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2013/2014  KAN-SOL_OS24  Managing organizational change

English Title
Managing organizational change

Course information

Language English
Type Mandatory
Level Full Degree Master
Duration One Semester
Course period Spring, Third Quarter
Time Table Please see course schedule at e-Campus
Study board
Study Board for MSc in Economics and Business Administration
Course coordinator
  • Tor Hernes - Department of Organization (IOA)
Course secretary: Mette Ellekrog (mbe.ioa@cbs.dk)
Main academic disciplines
  • Organization
Last updated on 13-05-2014
Learning objectives
At the exam the student should be able to:
  • Account for and discuss the strength and weaknesses of selected theories of change and innovation, and their foundations
  • Explain how the dynamics of processes of innovation and change relate to power, learning to argue why certain theories apply to certain actions
  • Describe complex real-life management challenges related to change and innovation and explain how relevant actions support the implementation of innovation and change
  • Reflect on the consequences of applying different research methods related to the study of innovation and change
Managing organizational change:
Examination form Oral exam based on written product

In order to participate in the oral exam, the written product must be handed in before the oral exam; by the set deadline. The grade is based on an overall assessment of the written product and the individual oral performance.
Individual or group exam Group exam, max. 5 students in the group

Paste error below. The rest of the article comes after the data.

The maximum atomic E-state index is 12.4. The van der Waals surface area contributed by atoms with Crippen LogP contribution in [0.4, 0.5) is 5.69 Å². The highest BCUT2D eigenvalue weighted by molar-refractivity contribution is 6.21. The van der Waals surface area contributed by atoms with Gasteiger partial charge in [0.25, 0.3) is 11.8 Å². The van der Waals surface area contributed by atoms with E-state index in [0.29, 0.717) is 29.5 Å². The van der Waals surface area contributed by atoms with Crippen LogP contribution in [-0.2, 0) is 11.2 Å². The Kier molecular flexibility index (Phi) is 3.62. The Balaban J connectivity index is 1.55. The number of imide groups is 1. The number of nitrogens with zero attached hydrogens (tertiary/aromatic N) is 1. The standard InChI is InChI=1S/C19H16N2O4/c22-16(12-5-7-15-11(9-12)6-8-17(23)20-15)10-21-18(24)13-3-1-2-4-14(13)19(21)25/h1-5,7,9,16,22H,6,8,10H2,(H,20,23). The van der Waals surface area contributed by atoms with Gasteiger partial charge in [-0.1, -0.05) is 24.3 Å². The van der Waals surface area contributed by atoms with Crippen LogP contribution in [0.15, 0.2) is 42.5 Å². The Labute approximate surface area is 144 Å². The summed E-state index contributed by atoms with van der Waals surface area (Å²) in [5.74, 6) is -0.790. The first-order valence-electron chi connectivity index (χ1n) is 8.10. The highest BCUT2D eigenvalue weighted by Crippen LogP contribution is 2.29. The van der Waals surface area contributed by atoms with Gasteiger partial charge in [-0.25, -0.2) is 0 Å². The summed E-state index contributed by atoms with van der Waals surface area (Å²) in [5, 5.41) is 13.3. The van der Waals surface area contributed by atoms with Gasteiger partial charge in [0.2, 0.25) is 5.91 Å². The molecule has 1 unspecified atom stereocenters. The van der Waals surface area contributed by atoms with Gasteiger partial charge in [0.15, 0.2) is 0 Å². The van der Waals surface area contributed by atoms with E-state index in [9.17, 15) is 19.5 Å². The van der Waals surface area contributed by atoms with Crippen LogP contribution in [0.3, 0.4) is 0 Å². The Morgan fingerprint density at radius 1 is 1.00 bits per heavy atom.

The oral exam is individual and based on the group project.
Ordinary exam takes place in March/April.
Size of written product Max. 15 pages
For a single student max. 10 pages
Assignment type Project
Written product to be submitted on specified date and time.
20 min. per student, including examiners' discussion of grade, and informing plus explaining the grade
Preparation time No preparation
Grading scale 7-step scale
Examiner(s) Internal examiner and external examiner
Exam period Spring Term and April
Make-up exam/re-exam
Same examination form as the ordinary exam
If a student is ill during the oral exam, he/she will be able to re-use the project at the make-up exam. If the student was ill during the writing of the project and did not contribute to the project, the make-up/re-exam project can be written individually or in groups (provided the other students are taking the make-up/re-exam). If the student did not pass the regular exam, the examiner decides whether a new or revised project, must be handed in to a new deadline specified by the line secretariat. Reexam takes place in May.
Course content and structure

The aim of this course is to develop students’ competencies to analyze real-life management challenges of implementing organizational change and innovation processes. Focus is on micro-level processes and how relations are managed to achieve and sustain change and innovation in organizations. Organizational change is seen as taking place in different forms and levels in the organisation, including, for example, setting up or re-structuring organizational units, introducing new technologies or moving into new markets. Similarly, innovation may take different forms, including new products, technologies, services or ways of organizing. Students will analyse specific processes of change or innovation and prepare plans or strategies of how change could be implemented in an organizational setting when considering the various political, technological, cultural and individual factors at play. Their analyses will be rooted in the theoretical literature of the course and the methodologies will be based stories and narratives as tools for analyzing and sustaining the processes they study.